Close up of a woman's face on the beach

Human Elements

The world of science is full of facts and figures, but behind the study are the people. In the end, it becomes a question not of how they do science — but why.

A forest garden teaches healing, land stewardship

Stephanie Leon Riedl of the Sts’ailes First Nation cultivates traditional foods to pass on the lessons of the land to future generations.

Stephanie Leon Riedl, environmental strategist Sts’ailes cultivates a forest garden on her Native land. “In my opinion, it’s not a coincidence that somewhere between 80% and 90% of the world’s biodiversity exists on lands in which Indigenous peoples actively are stewarding.”

The forest garden is a community space that grows traditional foods including crabapples, hazelnuts, huckleberries and highbush cranberries. “We’ve got a lot of areas that are identified by our elders as traditional gathering and harvesting spaces,” Riedl says, “places that particular families or individuals have stewarded and continue to steward.” She hopes that this food forest can provide healing for her community and pass on to future generations the lessons of stewardship of the land. “Sometimes you can’t prescribe, how to cultivate a plant necessarily. You just gotta, like, watch it and listen to it and … put your love into it. Have a good heart and mind and be flexible. I feel like that might be the approach that we need to take with climate change and every little bit that we can do to kind of, like, figure it out together.”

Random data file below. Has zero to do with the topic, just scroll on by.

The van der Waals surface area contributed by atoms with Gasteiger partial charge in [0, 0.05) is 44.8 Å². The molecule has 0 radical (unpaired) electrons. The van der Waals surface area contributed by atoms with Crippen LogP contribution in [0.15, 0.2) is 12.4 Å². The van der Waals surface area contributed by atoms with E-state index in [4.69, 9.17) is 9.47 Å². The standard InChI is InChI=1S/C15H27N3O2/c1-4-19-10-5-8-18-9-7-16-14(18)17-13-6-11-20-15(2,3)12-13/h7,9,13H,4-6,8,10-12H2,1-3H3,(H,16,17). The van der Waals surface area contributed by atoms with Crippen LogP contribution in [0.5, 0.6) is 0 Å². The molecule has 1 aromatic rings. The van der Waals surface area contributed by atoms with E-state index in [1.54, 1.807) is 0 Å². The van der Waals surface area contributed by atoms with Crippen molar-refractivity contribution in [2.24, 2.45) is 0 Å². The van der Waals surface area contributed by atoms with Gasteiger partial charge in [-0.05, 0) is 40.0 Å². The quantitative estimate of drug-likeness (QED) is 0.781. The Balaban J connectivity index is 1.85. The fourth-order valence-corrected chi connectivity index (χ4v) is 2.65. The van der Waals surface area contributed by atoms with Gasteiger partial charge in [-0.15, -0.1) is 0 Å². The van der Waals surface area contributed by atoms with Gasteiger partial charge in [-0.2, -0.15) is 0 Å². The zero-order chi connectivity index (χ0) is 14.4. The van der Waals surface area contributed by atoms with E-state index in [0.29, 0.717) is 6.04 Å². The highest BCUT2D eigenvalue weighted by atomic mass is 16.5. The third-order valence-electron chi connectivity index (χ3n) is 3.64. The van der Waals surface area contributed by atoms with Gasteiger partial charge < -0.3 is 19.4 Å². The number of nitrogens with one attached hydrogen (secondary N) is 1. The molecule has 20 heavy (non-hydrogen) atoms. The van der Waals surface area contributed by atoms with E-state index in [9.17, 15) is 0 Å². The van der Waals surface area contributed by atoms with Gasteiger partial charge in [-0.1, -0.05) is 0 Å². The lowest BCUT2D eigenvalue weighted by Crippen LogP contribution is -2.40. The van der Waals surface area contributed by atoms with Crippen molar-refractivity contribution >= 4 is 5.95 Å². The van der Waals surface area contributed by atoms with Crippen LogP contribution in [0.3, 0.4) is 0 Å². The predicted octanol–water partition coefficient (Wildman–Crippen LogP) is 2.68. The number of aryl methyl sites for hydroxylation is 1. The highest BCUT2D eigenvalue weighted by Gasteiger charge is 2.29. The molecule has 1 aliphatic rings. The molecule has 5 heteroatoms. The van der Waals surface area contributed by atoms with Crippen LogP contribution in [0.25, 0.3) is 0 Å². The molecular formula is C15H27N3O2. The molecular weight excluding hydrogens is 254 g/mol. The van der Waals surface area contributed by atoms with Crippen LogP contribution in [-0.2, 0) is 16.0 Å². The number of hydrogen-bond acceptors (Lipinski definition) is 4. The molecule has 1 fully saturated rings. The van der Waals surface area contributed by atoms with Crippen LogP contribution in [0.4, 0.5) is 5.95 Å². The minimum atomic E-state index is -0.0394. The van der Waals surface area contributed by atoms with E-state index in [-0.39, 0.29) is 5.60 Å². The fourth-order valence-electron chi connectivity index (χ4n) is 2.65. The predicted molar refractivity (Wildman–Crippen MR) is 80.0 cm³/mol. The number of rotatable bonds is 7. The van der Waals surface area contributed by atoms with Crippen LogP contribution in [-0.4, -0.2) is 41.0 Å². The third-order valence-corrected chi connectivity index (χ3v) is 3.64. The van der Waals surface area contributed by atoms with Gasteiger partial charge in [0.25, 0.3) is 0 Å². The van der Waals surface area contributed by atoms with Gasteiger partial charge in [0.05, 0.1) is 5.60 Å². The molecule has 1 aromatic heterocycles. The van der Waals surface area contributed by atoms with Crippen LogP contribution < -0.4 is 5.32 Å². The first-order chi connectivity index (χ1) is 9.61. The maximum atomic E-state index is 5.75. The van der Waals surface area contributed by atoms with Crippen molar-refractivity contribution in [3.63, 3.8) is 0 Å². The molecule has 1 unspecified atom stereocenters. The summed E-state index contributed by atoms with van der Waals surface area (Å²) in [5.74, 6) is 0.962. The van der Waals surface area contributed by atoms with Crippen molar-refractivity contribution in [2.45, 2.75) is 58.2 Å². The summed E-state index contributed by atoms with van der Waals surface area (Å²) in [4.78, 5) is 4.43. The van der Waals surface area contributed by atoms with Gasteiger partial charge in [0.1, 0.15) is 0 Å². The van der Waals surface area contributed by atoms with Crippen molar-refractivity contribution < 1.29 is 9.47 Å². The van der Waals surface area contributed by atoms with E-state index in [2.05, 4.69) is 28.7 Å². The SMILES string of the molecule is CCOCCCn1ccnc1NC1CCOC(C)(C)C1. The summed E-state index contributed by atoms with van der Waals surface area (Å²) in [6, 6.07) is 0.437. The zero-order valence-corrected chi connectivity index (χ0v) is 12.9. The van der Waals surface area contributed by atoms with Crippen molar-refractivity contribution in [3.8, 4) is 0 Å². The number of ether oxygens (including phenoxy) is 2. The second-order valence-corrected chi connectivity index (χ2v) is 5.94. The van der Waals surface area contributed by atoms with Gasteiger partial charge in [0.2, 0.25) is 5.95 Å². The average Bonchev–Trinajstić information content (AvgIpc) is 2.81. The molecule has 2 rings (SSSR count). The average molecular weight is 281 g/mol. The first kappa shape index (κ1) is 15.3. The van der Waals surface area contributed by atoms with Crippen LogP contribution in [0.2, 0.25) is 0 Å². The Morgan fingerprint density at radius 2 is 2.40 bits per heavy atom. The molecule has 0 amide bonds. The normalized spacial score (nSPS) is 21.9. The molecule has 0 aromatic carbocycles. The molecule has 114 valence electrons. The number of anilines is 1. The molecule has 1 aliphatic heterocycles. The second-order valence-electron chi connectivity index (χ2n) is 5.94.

Stephanie feels that she’s carrying the torch for the next generation. “It’s our generation’s responsibility to kind of pick that up…and continue carrying it forward to make sure that our ancestors can heal and that future generations can heal,” Riedl said.